"The new EI rules strike a blow for hard-working Canadian taxpayers, against habitual pogey collectors who have been enjoying part-time work with other people's money for far too long... If you've been collecting pogey more than one year in the past five, maybe it's time to get some training, find a different line of work, or move to where the jobs are... Let's remember, these so-called benefits are nothing more than other people's EI tax money - over $20 billion dollars - forcibly taken from them... Every Canadian should be entitled to keep the money they work for, not have government tax it away and give it out in an attempt to buy votes." - Gregory Thomas, Canadian Taxpayers Federation, from a press release. (Handout)
Ken Georgetti, Canadian Labour Congress
"What she should do as a responsible cabinet minister is take these changes out of that budget bill and start to talk to the people who know the system better than she... Instead she comes up with more fatuous suggestions about situations that really don't exist out there... This is ridiculous economic policy. It's short-term thinking and it's political football with the people that are the most vulnerable in our society. People who are unemployed don't want to be unemployed. This government would have you believe that they're sitting there and surfing off the shores of Nova Scotia or skiing in the mountains of British Columbia... it's not true." - Ken Georgetti, Canadian Labour Congress, speaking on CBC News Network. (Handout)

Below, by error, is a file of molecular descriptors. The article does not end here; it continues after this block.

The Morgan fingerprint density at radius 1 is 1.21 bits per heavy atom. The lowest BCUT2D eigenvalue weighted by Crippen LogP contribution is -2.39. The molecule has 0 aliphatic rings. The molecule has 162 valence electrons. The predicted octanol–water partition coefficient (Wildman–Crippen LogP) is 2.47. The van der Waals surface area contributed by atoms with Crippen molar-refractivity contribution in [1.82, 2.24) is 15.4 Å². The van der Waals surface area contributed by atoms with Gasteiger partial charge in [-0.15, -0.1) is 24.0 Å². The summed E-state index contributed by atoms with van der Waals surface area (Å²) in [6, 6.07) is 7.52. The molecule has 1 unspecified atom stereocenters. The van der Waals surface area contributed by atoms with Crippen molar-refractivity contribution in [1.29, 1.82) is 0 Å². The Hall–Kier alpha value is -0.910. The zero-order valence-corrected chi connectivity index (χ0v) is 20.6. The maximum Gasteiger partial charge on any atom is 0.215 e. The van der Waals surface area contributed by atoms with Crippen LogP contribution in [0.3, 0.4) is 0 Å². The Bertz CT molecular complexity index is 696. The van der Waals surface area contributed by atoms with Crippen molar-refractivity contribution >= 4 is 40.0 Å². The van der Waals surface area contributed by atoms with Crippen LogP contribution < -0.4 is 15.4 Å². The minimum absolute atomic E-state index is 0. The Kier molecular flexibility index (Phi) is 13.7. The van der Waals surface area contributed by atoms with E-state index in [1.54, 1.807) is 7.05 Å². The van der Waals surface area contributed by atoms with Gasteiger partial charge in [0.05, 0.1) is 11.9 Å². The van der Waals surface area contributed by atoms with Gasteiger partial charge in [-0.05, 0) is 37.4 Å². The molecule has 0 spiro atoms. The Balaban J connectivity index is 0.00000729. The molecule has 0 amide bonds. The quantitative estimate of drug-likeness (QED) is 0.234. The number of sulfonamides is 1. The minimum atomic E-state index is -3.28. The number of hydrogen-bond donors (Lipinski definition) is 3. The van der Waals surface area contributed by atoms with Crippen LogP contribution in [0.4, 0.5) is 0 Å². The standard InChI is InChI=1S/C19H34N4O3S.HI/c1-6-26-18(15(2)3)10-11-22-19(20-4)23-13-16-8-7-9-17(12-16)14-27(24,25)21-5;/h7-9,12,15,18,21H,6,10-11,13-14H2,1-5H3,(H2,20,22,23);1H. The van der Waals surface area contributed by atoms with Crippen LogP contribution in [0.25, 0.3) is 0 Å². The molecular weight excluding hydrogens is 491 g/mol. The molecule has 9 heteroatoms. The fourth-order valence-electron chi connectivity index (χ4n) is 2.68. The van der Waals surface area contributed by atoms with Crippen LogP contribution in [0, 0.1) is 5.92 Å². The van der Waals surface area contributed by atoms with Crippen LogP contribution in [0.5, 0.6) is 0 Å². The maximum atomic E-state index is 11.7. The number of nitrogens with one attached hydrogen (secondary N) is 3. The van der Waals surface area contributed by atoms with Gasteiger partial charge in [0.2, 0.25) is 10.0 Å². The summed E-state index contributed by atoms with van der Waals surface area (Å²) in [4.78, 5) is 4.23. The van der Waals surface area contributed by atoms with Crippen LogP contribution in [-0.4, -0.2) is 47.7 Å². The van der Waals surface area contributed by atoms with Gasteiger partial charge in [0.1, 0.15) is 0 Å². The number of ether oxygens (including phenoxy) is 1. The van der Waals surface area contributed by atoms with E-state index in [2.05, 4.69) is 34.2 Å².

Catherine Swift, Canadian Federation of Independent Business
"We believe the changes to defining suitable employment, based on how frequently EI is claimed, will help to remove disincentives to work and hopefully make it easier for small firms to find the people they need... Under the current system, 22 per cent of small business owners said they had difficulty hiring as potential workers would rather stay on EI benefits and another 16 per cent said they had been asked by an employee to lay them off to allow them to collect benefits... Employers agree that EI should be there for those who lose a job through no fault of their own, but do not accept that the system should be used as some form of paid vacation or ongoing lifestyle for those who choose not to work." - Catherine Swift, Canadian Federation of Independent Business, quoted in a news release. (Handout